I nodded. "I'm attending Oxford in the fall."

  "Ah. I had a few mates who attended there. Beautiful place." He unplugged the earbuds from the iPhone and tucked them into the hip pocket of his tight, faded blue jeans. "What are you going to study at jolly old Oxford, then?" He said the last part with an exaggerated Jeeves-the-butler accent.

  "Literature. Jane Austen and the Bronte sisters, specifically."

  Ian pulled a face. "Ugh. Not my cup of tea, personally. I could never get past the boredom of all the who-said-what rot. Nothing ever really happened, you know? If I've got to read boring old English nonsense, give me Milton or Lord Rochester any day."

  I clutched my chest as if wounded. "But that's the best part! The language is all so subtle. Every word has many layers of meaning; everything every person said held importance. The conversations were complex on many different levels--everything happened in those exchanges."

  He shrugged. "Well, to each his or her own, I guess."

  I clutched the armrests again as we began to roll down the runway. I could feel my chest tightening with pressure and anxiety as the jet picked up speed. I bit my lip so hard I tasted blood, but it was better than crumbling into hysterics, which was the only other option. As the roar of the engines increased as we began to take off, the sense of weightlessness sent my stomach roiling.

  "Afraid of flying?" I heard Ian ask.

  "Yes. Very," I said, the words clipped out.

  "Clearly." He said it with a chuckle. "If you wanted to hold my hand, all you had to do was ask."

  I glanced sharply at him. "What?"

  He gestured to my right hand which, instead of the armrest, was gripping his hand. My nails were digging into his flesh, dimpling the skin where each fingernail touched the back of his hand. I forced my hand open and let go, but Ian reached out and took my hand in his, this time threading our fingers together.

  "I'm not overly fond of flying either," he said.

  I stared at our joined hands; mine small against his, my tan fingers nestled against his fair-skinned ones. He didn't let go, just squeezed my hand gently, and then gestured with his chin at my headphones.

  "What are you listening to?" he asked.

  We were airborne now, but we were still rising steeply and the plane was beginning to bank to the east. My terror ratcheted up even higher as my view out the window angled away from the ground to show nothing but overcast gray sky.

  "Bjork," I answered, my voice barely audible.

  "I love Bjork," Ian said. "What's your favorite song?"

  "'Pagan Poetry'," I answered. "But I have to watch the video if I'm going to listen to that song."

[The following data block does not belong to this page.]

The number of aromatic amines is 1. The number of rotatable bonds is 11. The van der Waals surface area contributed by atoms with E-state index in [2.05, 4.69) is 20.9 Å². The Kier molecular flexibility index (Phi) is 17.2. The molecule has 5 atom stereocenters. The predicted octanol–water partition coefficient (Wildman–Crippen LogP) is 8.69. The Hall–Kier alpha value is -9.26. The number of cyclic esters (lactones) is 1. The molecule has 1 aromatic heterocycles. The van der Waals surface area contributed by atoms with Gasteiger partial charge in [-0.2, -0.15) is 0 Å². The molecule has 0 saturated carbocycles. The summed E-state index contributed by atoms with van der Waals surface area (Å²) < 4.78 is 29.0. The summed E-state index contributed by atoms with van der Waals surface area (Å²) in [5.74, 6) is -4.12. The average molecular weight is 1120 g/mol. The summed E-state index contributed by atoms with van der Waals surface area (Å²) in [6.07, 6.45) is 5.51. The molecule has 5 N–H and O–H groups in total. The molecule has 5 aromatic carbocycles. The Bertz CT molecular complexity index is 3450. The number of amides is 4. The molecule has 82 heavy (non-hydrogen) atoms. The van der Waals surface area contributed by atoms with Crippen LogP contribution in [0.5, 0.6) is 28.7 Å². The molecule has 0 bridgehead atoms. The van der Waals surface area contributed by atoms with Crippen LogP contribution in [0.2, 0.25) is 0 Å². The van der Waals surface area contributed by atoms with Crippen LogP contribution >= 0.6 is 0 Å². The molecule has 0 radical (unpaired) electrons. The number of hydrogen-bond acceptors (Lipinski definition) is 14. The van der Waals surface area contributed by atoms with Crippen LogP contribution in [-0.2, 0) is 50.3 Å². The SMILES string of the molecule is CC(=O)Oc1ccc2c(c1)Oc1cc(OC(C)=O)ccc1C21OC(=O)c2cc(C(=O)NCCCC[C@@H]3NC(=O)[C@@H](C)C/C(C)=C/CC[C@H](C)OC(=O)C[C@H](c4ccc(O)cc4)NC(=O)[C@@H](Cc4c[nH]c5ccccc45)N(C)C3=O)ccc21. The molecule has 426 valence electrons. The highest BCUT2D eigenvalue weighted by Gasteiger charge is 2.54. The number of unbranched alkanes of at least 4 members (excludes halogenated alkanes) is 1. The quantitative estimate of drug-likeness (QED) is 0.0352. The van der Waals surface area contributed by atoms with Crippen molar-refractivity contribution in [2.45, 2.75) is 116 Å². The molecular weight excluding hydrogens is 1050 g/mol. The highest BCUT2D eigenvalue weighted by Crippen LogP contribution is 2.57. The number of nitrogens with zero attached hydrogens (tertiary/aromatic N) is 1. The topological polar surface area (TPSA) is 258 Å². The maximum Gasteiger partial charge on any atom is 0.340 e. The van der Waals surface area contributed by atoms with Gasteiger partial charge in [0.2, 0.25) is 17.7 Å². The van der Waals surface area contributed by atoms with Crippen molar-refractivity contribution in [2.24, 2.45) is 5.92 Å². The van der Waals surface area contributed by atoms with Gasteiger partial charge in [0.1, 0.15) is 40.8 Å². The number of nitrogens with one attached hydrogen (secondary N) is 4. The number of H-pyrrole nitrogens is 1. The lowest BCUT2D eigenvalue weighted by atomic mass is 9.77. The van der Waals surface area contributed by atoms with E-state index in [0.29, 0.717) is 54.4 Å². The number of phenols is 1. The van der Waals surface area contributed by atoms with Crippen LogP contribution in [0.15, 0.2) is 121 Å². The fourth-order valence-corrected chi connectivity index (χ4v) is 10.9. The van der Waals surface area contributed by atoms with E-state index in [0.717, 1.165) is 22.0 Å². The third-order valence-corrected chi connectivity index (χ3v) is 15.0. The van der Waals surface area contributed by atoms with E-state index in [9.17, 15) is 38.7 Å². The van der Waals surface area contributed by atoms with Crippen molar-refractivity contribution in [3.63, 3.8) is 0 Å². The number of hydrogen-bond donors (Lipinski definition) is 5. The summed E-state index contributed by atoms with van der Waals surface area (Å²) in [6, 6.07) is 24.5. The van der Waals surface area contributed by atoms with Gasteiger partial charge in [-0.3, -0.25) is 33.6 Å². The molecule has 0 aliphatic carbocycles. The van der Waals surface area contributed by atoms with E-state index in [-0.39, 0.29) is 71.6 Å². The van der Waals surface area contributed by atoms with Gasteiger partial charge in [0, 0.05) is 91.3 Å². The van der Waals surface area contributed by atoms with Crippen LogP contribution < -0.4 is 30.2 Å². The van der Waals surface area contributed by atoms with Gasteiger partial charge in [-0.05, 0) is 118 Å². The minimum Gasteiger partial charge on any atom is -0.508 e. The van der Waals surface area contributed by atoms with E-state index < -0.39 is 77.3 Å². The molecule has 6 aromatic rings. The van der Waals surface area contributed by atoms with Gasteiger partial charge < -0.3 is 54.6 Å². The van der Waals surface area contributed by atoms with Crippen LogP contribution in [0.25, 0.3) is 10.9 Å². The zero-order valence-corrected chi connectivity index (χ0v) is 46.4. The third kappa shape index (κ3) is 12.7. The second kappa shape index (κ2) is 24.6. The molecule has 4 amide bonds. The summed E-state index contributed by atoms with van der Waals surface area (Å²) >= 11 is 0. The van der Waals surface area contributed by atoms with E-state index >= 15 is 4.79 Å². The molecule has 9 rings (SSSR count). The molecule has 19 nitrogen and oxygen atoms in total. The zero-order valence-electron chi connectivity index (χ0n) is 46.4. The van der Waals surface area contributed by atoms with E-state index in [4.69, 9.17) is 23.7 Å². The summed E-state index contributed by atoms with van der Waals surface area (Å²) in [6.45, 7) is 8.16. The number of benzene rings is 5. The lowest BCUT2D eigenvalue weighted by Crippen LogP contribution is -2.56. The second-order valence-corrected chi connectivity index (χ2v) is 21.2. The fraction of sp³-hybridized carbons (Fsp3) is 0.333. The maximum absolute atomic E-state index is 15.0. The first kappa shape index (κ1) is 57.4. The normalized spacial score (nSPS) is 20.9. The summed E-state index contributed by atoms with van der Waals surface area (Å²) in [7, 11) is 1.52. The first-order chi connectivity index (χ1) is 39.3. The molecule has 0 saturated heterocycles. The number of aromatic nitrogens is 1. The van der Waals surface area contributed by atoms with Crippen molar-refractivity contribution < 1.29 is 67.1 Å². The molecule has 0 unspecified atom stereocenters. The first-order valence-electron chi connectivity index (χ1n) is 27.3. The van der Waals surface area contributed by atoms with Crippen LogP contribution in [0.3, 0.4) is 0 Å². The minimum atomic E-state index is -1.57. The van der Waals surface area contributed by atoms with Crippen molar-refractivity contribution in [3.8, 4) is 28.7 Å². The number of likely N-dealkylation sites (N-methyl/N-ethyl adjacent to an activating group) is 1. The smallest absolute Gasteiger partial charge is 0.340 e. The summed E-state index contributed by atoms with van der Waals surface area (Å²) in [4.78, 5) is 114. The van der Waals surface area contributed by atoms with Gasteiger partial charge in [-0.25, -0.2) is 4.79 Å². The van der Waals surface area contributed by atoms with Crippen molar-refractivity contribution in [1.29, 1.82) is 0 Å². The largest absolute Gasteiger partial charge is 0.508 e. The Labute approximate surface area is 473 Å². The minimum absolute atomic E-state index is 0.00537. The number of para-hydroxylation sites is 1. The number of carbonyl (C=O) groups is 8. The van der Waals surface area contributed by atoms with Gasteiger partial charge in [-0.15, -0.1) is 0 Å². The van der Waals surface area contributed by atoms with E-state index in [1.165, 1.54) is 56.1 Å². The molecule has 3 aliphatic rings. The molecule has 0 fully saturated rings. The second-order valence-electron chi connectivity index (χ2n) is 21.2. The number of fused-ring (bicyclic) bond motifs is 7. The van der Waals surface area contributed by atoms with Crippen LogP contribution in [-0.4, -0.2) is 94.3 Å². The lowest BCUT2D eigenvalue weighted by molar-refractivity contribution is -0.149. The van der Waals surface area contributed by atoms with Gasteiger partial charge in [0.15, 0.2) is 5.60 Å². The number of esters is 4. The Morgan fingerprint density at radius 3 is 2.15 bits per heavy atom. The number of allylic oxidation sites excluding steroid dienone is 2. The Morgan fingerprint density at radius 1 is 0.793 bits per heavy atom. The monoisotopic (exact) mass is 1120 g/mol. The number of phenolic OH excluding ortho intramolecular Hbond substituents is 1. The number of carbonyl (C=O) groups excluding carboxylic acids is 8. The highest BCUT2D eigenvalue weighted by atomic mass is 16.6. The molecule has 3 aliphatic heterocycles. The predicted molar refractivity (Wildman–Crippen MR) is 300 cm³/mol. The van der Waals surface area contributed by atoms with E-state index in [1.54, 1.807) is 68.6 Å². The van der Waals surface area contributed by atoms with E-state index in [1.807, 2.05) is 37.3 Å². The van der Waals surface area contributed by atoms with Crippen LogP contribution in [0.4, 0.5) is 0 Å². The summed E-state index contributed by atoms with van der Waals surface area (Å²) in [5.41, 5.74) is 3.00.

"God, that video is brilliant," Ian said, watching me intently, despite his casually conversational tone. "You would look sexy in that dress."

  I turned to glare at him. "You'd like seeing me in that dress, wouldn't you?" I snorted. "I'd be flopping all over the place. It wouldn't be good. I need some serious support for these puppies." I gestured at my chest.

  "I would like that, yes." His gaze traveled down to blatantly look at the "puppies" in question.

  "Eyes up here, tiger." I pointed at my face, but I said it with a grin, letting him know I wasn't offended by his perusal.

  Truth be told, I was all a-twitter inside. He'd perused me. Ogled me. And he was holding my hand and talking to me, maybe even flirting with me. And he'd checked out my rack, the way most men did, since it was on display. Even if I dressed conservatively--which I didn't very often--my breasts were hard to ignore. But the way he'd looked me over made it almost seem as if he liked all of me and not just my boobs.

  And Ian was still holding my hand, even after the jet had leveled out and my nerves had receded. I realized this could spell something beautiful...or something heartbreaking. Maybe both.


  My mama didn't raise no fool: I spent the next six hours flirting as hard as I could with Ian. I wasn't thinking about where it would go, or what would happen when the jet landed. It didn't have to go anywhere, as far as I was concerned. Ian was a hot, intelligent man who happened to be sitting next to me on a transatlantic flight. And I was absolutely going to take full advantage of that fact.

  And Ian seemed willing to flirt back just as hard. At least, I thought it was flirting. He leaned toward me when he spoke, nudged me with his shoulder when he laughed. His knee bumped mine more than once.

  The hours passed quickly, which surprised me. It was a smooth flight, no turbulence at all, a nice change from the last time I'd flown. Ian and I took turns picking movies, watching them together on the seat-back screens.